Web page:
Another Al Wiring Question

Is Aluminum wiring for the service entrance wires okay? I believe only single strand aluminum branch wiring is a problem, but want to confirm.

Not a problem. I would bet that 95% of the homes I inspect are aluminum. Copper is a rarity.


Multi strand aluminum wiring is still to code if used for a dedicated 240 VAC appliance circuit.

Copper is the preferred feeder wire for manufactured homes.

Thanks for all of the answers.

So, if you found aluminum as feeder wire for a manufactured homes you would write it up as a defect?

Make sure aluminum SEC’s have anti-oxidant paste installed at the lugs. Some manufacturer’s use aluminum lugs, but the set screws are made out of steel. The paste helps prevent galvanic reaction between two dissimilar metals.

Stranded AL SEC’s are perfectly fine and expect to find them everywhere.

While a good practice, the use of anti-oxidant paste is not required by the NEC, unless called for by the wire manufacturer.

I agree, you shouldn’t be writing this up unless you know for sure that the specific lug manufacturer requires an anti-ox compound. To the best my knowledge most actually do not require it.

Aluminum is fine if sized properly. What could be a problem is the type of insulation on the wire. Where conductors enter the residence they should have a temperature rating of 90C. In other words the insulation marking should have an HH rating… THHN XHHW. The higher rating is for a better fire rating. Many older homes will not have this type of insulation, but newer construction should. There again electrical can be case sensitive according to the AHJ.

Mark what do you mean about a better fire rating and insulation type?

Wendy -

Aluminum stranded wire is probably the most common service entry wire in use in many areas. NO it would not be written /Just identified.

Not all insulation types are the same. Such as thermoplastics or rubber. The type of insulation or coating on the wire will give it a specific temp.(heat) rating. By having a higher temperature rating it would be less likely to melt down the insulation in high current situations, thus a better fire rating.
For instance, certain direct burial conductors(service lateral) could be used up to the meter. If enough was left over after making the connection to the meter, we would just use the same wire to go from the meter to the indoor panel. But now that the wire has entered the building it should have a higher insulation rating.
Not sure if this could ever be written up though as I am quite new to the home inspection world.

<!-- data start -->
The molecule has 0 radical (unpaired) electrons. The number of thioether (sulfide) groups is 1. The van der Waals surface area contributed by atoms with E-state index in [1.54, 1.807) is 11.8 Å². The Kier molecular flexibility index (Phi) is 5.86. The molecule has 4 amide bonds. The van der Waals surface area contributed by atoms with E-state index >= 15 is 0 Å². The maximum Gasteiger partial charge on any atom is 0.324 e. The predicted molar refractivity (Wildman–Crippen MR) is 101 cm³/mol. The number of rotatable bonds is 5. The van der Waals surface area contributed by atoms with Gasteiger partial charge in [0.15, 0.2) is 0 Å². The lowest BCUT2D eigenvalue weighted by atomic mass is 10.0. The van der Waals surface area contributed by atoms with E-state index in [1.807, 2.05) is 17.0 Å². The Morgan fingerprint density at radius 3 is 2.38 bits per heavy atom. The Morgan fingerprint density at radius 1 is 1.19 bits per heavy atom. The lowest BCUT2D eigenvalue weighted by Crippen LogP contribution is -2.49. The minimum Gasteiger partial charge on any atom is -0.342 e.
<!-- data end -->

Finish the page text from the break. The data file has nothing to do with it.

Direct burial cable used to feed a service are not for use inside the house.

I’m not understanding this concept. If the conductor is properly sized for it’s connected load why would the type of insulation make any difference?

I am wondering if they are confusing the differing insulation materials to have a higher ampacity over other types of insulation, like XHHN vs RHW.

Maybe Mark can explain. I can guess that he meant that a cable such as NM, which would have a 90 degree C conductors, but would be sized for ampacity at 60 degrees C would have a built in safety factor due to the cable operating well below it maximum insulation temperature value.

Correct. As of 2005 NEC. Before that, 6 feet were aloud inside. Type USE

Jim and Robert, I had to think about all this and why this was put in place. Thanks for keeping me honest. OK. I originally believed that the service entrance (meter to panel wire) was changed to 90c. wire to give that wire a better temp rating due to other ambient temps that may surround it, but also the fact that there is no over current protection for these conductors. A 200 amp main breaker protects the panel. If it trips, your service entrance can still be live. If a bad connection on the main breaker happens it could heat that wire considerably without tripping the main.
I’m pretty sure these and other situations have played a part in the change to 90c. But now that I have looked into it more, I have found out that USE type wire does not have a flame retardant covering. So it was no longer aloud inside, as it would probably add fuel to a fire.
OK, so if that is clear, what should I write on a report if ever I have to inspect one of the homes I wired before 2005.